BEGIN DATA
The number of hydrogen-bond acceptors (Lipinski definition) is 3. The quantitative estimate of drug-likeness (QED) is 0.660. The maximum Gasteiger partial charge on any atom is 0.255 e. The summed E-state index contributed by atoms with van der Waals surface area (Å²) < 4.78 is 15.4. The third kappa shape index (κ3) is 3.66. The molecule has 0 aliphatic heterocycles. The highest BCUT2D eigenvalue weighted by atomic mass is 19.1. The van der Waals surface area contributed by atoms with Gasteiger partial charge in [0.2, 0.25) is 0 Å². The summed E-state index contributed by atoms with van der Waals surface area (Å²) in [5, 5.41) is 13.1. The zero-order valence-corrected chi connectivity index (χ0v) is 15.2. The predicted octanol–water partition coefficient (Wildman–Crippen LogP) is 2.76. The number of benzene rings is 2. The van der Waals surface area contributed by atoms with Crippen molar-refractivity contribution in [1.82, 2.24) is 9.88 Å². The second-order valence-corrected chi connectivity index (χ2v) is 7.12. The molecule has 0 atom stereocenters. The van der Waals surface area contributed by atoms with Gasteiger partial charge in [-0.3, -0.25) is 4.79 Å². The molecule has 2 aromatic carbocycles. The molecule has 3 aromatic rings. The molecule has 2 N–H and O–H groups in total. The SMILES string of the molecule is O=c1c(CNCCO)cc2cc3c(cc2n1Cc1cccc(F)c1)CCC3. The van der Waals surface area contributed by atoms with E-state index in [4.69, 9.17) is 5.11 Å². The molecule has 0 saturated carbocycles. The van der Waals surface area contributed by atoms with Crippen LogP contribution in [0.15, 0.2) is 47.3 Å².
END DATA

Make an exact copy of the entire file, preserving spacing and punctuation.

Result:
The number of hydrogen-bond acceptors (Lipinski definition) is 3. The quantitative estimate of drug-likeness (QED) is 0.660. The maximum Gasteiger partial charge on any atom is 0.255 e. The summed E-state index contributed by atoms with van der Waals surface area (Å²) < 4.78 is 15.4. The third kappa shape index (κ3) is 3.66. The molecule has 0 aliphatic heterocycles. The highest BCUT2D eigenvalue weighted by atomic mass is 19.1. The van der Waals surface area contributed by atoms with Gasteiger partial charge in [0.2, 0.25) is 0 Å². The summed E-state index contributed by atoms with van der Waals surface area (Å²) in [5, 5.41) is 13.1. The zero-order valence-corrected chi connectivity index (χ0v) is 15.2. The predicted octanol–water partition coefficient (Wildman–Crippen LogP) is 2.76. The number of benzene rings is 2. The van der Waals surface area contributed by atoms with Crippen molar-refractivity contribution in [1.82, 2.24) is 9.88 Å². The second-order valence-corrected chi connectivity index (χ2v) is 7.12. The molecule has 0 atom stereocenters. The van der Waals surface area contributed by atoms with Gasteiger partial charge in [-0.3, -0.25) is 4.79 Å². The molecule has 2 aromatic carbocycles. The molecule has 3 aromatic rings. The molecule has 2 N–H and O–H groups in total. The SMILES string of the molecule is O=c1c(CNCCO)cc2cc3c(cc2n1Cc1cccc(F)c1)CCC3. The van der Waals surface area contributed by atoms with E-state index in [4.69, 9.17) is 5.11 Å². The molecule has 0 saturated carbocycles. The van der Waals surface area contributed by atoms with Crippen LogP contribution in [0.15, 0.2) is 47.3 Å².